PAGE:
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Learning from the DM to the Stars!

Written by Nicholas - Published on January 3, 2010

Nicholas is the columnist in charge of Nerd Watching and part-time Expy wrangler. He also works as the community manager, so keep an eye out for him on RPG blogs and forums.

I’m sure that many of you know of Chris Perkins. He is the Story Manager of Dungeons & Dragons and DMs the ongoing podcast series featuring Scott Kurtz, Wil Wheaton and the Penny Arcade crew. Beyond that, he has a reputation as a great DM even among his peers at WotC. Back in September I wrote an article analyzing his DMing style through the podcast. Well, now I can do much better. A couple of months back I was invited to be a player of one Chris’ regular games and of course I jumped at the chance! In addition to having a ton of fun, I’ve been learning a lot of neat techniques that Chris uses. For those of you who don’t get to play with Chris Perkins, I will share tips that I gleaned from Chris and am trying to emulate in my own game.

Quests in Every Direction

Normally in D&D a group will have a quest that leads them to one place, perhaps some other quests or secondary objectives in the same area. In Chris’ game we have a quest list a mile long pulling us to every corner of the globe. Obviously we can’t accomplish all of them, especially since some are time sensitive and we might spend multiple sessions chasing a single objective.

This techniques accomplishes a few things. First, we get a sense of the larger world at play. We hear about exciting things happening all over. Second, we always have something cool to do. We never waste time looking for an adventure, we have several in mind already. Beyond that we always think what we are doing is cool because the group collectively chose that one to pursue among all the others. Finally, the players feel like they can go anywhere and do anything but the DM will still have a plan for it!

This may sound like would be hard on the DM. It does take a time investment, but it’s not as bad as you might expect. Adventure hooks build up over time, introduce one in the middle of an ongoing quest and another when they complete it. Keep up that 2 hooks to 1 completion rate for a little while and you will already have a sizeable stockpile.

Ensemble Cast

The best complement to a vibrant world are loads of interesting people to populate it. Fans of the podcasts know that Chris excels at NPCs, but those podcasts don’t give you a sense of volume. Whenever we talk to an NPC or someone refers to one, Chris writes their name on the whiteboard. By the end of each session it is typical to have 15-20 names on that board. Usually a mix of old friends or enemies, new acquaintances and those just being hinted at. Essentially everyone we interact with has a name, a personality and a story attached to them. There is almost no such thing as a faceless NPC.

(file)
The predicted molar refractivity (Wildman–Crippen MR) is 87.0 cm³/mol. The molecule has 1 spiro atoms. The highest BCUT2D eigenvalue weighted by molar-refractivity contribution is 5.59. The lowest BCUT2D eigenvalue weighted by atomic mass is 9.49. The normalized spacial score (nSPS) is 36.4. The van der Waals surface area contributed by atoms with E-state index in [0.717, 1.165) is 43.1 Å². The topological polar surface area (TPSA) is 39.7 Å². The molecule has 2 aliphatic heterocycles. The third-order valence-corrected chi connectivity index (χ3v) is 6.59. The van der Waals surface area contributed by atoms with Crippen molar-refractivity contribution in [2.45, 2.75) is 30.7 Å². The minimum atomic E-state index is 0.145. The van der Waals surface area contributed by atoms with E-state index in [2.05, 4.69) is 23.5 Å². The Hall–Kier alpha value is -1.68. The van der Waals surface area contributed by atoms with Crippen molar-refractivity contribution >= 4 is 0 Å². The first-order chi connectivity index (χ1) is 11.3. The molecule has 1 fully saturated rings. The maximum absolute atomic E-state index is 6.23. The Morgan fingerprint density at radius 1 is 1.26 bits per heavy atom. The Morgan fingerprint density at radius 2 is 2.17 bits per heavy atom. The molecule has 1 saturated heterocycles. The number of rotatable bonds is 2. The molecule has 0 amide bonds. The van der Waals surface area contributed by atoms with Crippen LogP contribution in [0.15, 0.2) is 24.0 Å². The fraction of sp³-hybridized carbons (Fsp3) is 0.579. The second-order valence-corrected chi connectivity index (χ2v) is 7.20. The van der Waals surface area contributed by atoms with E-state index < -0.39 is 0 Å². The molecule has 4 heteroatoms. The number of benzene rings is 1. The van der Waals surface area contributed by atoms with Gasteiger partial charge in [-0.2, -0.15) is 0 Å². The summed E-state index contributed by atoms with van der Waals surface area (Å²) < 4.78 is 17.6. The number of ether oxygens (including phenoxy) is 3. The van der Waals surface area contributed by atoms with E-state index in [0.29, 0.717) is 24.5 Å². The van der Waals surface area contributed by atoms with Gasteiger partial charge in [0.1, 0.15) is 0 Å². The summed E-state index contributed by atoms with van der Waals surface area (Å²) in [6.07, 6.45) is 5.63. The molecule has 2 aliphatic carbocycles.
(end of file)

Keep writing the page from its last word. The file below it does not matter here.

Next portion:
Remarkably, this policy extends to battle. I don’t think we have ever had a fight that didn’t feature at least one enemy with a name and a proper backstory. It makes all the difference in the world. A generic mercenary you kill just because he’s trying to kill you. If the DM imbues that mercenary with a name, a face and goals then things change. It might make you hate him more to make slaughtering him sweeter, you might feel pity for him and spare his life or perhaps turn him to your cause. Opposing a real character is always more interesting than fighting a bundle of hit points and powers.

Shake Things Up!

Even the best games can do with something different from time to time. For many groups this takes the form of playing a different game for a bit, but Chris has dreamed up probably my favorite refreshing arc ever. The group had just suffered a terrible loss, two members managed to escape but the rest were incapacitated in combat and only survived by being spirited away by some allies. Now the two surviving members must assemble a crew of friends to track down the rest of the party. Which means most of the players are now playing established NPCs befriended in the group’s past, chasing the footsteps of the missing adventurers and wondering if they even still live. So cool, right?

What have you learned from your favorite dungeon master? Do you use any of Chris’ tricks? Let us know in the comments!

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Written by Nicholas

Nick DiPetrillo is the original author behind the games Arete and Zombie Murder Mystery available at http://games.dungeonmastering.com

Nick is no longer active with DungeonMastering.com, however he is an accomplished writer and published his first game in 2009.

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Learning from the DM to the Stars!, 5.0 out of 5 based on 2 ratings

Nicholas is the columnist in charge of Nerd Watching and part-time Expy wrangler. He also works as the community manager, so keep an eye out for him on RPG blogs and forums.

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